November 6th, 2013
The New York Yankees were a very competitive team from 1982 until the wheels came off in 1989. In fact, no team in baseball won more games than New York did during that time but, they failed to make the playoffs in each of those seasons. With Don Mattingly, Dave Winfield and Ricky Henderson in their lineup for much of that decade, offense wasn’t the problem for New York but starting pitching and managerial consistency was. It seemed as if every season, the Yankees had at least one new manager and three new starters in their rotation. In 1988, the Yankee front office signed former Pirate ace, John Candelaria to a free agent contract and hoped he would anchor their staff. For half a season, the “Candy Man” did just that, going 8-2 and helping New York get out to a quick start and take the Eastern Division lead for Manager Billy Martin, who was on his fifth tour of duty that year as Yankee skipper. As usual, however, Martin was fired on June 23rd of that season, when Clyde King, George Steinbrenner’s personal scout told the Boss that Martin had behaved unprofessionally by leaving reliever Tim Stoddard in a game in which he was getting shelled. King felt it was because Billy disliked Stoddard. By the time Lou Piniella took over for Martin, Candelaria’s knee was hurting and he won just five of his last ten decisions. The Yankees ended up finishing in fifth place, but were just 3.5 games behind Division winning Boston. That 1988 season really was the straw that ended up breaking the Yankee’s back. The next four Yankee teams finished below five hundred under five different Managers, going through a whole bunch of different starting pitchers. Martin died drunk, when his pickup truck drove off the road and Steinbrenner was actually banned from the game for his role in the Howie Spira episode.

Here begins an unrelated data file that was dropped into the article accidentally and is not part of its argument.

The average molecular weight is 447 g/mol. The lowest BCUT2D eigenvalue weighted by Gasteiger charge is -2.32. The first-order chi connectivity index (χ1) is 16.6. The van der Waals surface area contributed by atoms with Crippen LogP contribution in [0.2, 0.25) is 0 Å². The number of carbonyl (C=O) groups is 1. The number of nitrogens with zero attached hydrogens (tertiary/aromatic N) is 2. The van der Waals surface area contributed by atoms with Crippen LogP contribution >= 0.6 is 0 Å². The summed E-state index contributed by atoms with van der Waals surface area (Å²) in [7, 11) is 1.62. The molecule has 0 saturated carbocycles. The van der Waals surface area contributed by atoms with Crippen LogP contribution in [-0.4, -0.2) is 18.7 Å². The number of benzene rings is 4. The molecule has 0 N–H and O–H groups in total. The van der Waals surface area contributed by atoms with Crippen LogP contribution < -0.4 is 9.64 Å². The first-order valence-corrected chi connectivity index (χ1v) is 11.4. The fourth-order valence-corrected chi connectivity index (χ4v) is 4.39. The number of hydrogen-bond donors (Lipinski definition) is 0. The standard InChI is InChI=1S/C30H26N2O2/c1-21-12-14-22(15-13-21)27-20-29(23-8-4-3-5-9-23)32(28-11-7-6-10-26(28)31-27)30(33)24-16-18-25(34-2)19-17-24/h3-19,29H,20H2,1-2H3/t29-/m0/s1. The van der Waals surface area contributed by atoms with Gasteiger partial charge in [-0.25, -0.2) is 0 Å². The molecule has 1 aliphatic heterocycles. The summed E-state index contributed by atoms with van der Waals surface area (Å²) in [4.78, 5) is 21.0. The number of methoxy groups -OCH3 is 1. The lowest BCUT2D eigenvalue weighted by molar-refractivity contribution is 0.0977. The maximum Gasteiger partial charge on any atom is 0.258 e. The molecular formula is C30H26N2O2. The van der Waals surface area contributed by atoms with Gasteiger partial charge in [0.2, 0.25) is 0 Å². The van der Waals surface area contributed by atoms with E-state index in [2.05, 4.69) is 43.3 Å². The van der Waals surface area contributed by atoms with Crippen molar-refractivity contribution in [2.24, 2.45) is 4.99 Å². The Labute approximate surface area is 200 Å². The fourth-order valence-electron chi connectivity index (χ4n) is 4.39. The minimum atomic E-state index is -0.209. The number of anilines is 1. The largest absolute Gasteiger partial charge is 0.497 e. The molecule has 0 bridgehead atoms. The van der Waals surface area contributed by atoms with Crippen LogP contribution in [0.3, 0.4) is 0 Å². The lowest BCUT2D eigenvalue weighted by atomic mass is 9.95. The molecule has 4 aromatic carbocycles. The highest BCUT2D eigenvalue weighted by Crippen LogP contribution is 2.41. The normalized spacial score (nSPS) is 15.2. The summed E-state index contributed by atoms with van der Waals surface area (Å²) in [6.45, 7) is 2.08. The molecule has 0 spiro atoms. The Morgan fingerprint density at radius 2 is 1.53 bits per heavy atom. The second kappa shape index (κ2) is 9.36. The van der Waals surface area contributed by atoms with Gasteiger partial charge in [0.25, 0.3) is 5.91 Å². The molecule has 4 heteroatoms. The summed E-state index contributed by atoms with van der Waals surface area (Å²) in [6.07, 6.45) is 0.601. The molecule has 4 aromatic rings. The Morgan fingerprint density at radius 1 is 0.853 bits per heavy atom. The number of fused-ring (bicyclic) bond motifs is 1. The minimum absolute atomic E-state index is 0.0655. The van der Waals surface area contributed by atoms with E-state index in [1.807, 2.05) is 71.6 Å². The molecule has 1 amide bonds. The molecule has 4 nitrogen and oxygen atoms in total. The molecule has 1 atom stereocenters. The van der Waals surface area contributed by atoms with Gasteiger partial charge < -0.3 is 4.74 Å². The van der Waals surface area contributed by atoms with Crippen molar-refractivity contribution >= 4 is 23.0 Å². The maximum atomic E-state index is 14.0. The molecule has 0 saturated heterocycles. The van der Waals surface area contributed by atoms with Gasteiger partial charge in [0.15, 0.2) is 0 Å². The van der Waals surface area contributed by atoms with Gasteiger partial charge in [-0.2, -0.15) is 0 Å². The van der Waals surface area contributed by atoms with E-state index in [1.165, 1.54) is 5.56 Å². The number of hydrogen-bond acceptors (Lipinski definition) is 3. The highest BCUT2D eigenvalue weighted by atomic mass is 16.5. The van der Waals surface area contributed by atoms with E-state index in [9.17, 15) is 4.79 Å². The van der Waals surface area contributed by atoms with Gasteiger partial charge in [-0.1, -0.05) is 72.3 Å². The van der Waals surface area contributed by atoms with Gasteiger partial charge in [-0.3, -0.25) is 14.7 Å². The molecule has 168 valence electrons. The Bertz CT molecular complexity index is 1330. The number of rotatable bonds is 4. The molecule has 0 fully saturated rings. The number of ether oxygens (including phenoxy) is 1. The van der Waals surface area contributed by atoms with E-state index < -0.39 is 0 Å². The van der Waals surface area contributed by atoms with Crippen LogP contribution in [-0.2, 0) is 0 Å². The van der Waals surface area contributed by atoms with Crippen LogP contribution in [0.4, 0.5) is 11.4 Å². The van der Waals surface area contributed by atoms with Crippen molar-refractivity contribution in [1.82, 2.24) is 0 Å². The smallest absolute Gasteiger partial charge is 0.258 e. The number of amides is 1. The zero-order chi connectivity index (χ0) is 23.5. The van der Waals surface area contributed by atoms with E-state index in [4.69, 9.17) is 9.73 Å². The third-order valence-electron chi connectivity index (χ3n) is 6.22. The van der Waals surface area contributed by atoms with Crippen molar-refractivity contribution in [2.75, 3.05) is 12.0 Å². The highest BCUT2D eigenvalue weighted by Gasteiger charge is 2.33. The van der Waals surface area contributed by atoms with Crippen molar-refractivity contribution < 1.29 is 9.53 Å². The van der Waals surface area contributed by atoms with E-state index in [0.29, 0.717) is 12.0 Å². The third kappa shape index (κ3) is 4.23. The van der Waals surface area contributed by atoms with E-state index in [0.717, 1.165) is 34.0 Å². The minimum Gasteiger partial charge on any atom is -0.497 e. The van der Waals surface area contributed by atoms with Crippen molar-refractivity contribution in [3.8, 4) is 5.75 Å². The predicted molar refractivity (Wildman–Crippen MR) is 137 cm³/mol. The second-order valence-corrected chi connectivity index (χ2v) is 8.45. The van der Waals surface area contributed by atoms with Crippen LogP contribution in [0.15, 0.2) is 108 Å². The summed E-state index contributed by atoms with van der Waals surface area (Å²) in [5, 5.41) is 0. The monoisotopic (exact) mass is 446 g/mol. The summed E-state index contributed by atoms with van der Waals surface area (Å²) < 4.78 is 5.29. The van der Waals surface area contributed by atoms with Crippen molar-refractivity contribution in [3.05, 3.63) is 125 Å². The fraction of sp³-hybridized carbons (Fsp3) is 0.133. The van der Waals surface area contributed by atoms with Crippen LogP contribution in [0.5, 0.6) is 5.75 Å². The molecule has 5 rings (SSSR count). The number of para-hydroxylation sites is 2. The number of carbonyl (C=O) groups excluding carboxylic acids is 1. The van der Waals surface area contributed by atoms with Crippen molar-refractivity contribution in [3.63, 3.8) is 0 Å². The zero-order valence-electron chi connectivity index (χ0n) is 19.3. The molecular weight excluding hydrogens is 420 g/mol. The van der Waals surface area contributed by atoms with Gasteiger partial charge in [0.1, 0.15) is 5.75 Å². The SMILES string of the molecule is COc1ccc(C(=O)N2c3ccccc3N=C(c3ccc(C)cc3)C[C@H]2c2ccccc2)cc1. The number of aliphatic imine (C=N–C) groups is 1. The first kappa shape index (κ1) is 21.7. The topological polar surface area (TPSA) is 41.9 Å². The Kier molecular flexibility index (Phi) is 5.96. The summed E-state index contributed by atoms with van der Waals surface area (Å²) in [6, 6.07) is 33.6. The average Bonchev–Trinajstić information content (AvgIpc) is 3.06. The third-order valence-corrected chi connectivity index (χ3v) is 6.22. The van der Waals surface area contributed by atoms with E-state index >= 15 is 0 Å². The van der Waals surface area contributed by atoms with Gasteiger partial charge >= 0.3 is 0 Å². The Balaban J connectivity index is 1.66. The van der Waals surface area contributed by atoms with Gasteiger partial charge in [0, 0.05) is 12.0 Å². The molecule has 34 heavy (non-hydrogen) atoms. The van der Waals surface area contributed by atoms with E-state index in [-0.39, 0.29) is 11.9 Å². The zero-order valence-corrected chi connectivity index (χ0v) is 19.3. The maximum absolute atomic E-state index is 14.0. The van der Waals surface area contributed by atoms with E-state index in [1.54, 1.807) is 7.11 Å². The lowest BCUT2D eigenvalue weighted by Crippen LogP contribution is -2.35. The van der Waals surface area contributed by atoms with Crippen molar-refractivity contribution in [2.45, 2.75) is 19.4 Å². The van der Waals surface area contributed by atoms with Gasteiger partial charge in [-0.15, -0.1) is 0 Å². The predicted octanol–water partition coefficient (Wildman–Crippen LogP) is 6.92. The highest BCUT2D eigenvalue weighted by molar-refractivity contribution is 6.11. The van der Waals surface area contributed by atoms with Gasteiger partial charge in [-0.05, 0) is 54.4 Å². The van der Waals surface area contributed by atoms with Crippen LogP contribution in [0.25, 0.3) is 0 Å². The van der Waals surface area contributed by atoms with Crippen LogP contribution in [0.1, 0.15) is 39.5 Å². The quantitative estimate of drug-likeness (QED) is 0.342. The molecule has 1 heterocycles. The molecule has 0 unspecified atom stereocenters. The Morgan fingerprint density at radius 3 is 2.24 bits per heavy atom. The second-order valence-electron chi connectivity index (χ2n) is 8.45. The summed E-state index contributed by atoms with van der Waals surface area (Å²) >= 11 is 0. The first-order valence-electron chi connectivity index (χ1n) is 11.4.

When Candelaria got off to a 3-3 start for New York in 1989, he was traded to the Expos for an infielder named Mike Blowers. The New York City-born southpaw tried to make the Yankees winners again but in the end, the Candy Man couldn’t.
|PIT (12 yrs)||124||87||.588||3.17||345||271||42||45||9||16||1873.0||1763||731||660||172||436||1159||1.174|
|CAL (3 yrs)||25||11||.694||3.77||49||49||0||2||2||0||279.1||265||133||117||28||70||208||1.199|
|LAD (2 yrs)||3||6||.333||3.36||109||0||21||0||0||7||59.0||51||25||22||4||24||61||1.271|
|NYY (2 yrs)||16||10||.615||3.80||35||30||2||7||2||1||206.0||199||97||87||26||35||158||1.136|
|MIN (1 yr)||7||3||.700||3.39||34||1||10||0||0||4||58.1||55||23||22||9||9||44||1.097|
|NYM (1 yr)||2||0||1.000||5.84||3||3||0||0||0||0||12.1||17||8||8||1||3||10||1.622|
|MON (1 yr)||0||2||.000||3.31||12||0||2||0||0||0||16.1||17||8||6||3||4||14||1.286|
|TOR (1 yr)||0||3||.000||5.48||13||2||5||0||0||1||21.1||32||13||13||2||11||19||2.016|